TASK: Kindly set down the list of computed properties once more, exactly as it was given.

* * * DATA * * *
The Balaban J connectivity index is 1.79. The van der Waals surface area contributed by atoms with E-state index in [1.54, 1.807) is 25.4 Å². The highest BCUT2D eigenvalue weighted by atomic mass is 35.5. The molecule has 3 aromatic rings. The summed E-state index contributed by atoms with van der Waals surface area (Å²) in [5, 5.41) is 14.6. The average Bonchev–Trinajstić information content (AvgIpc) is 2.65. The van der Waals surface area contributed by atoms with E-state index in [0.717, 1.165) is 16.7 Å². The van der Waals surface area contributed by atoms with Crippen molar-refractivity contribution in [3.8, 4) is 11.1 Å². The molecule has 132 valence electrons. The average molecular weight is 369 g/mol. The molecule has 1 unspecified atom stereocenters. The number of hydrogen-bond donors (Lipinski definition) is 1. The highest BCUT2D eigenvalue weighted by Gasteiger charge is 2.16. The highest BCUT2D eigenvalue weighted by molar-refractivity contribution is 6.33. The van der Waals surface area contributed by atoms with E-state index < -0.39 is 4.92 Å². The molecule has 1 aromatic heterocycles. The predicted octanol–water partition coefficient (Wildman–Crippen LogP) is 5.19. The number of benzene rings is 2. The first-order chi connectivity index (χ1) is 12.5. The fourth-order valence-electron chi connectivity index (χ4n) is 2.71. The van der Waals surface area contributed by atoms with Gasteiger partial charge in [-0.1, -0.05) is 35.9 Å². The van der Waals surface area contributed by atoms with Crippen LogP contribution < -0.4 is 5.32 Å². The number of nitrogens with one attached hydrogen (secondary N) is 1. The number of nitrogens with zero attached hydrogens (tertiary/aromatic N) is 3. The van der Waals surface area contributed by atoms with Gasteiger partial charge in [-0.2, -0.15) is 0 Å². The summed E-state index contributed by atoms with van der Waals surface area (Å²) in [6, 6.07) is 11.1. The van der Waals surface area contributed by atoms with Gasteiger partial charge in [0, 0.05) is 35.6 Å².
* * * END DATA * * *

The Balaban J connectivity index is 1.79. The van der Waals surface area contributed by atoms with E-state index in [1.54, 1.807) is 25.4 Å². The highest BCUT2D eigenvalue weighted by atomic mass is 35.5. The molecule has 3 aromatic rings. The summed E-state index contributed by atoms with van der Waals surface area (Å²) in [5, 5.41) is 14.6. The average Bonchev–Trinajstić information content (AvgIpc) is 2.65. The van der Waals surface area contributed by atoms with E-state index in [0.717, 1.165) is 16.7 Å². The van der Waals surface area contributed by atoms with Crippen molar-refractivity contribution in [3.8, 4) is 11.1 Å². The molecule has 132 valence electrons. The average molecular weight is 369 g/mol. The molecule has 1 unspecified atom stereocenters. The number of hydrogen-bond donors (Lipinski definition) is 1. The highest BCUT2D eigenvalue weighted by Gasteiger charge is 2.16. The highest BCUT2D eigenvalue weighted by molar-refractivity contribution is 6.33. The van der Waals surface area contributed by atoms with E-state index < -0.39 is 4.92 Å². The molecule has 1 aromatic heterocycles. The predicted octanol–water partition coefficient (Wildman–Crippen LogP) is 5.19. The number of benzene rings is 2. The first-order chi connectivity index (χ1) is 12.5. The fourth-order valence-electron chi connectivity index (χ4n) is 2.71. The van der Waals surface area contributed by atoms with Gasteiger partial charge in [-0.1, -0.05) is 35.9 Å². The van der Waals surface area contributed by atoms with Crippen LogP contribution < -0.4 is 5.32 Å². The number of nitrogens with one attached hydrogen (secondary N) is 1. The number of nitrogens with zero attached hydrogens (tertiary/aromatic N) is 3. The van der Waals surface area contributed by atoms with Gasteiger partial charge in [-0.2, -0.15) is 0 Å². The summed E-state index contributed by atoms with van der Waals surface area (Å²) in [6, 6.07) is 11.1. The van der Waals surface area contributed by atoms with Gasteiger partial charge in [0, 0.05) is 35.6 Å².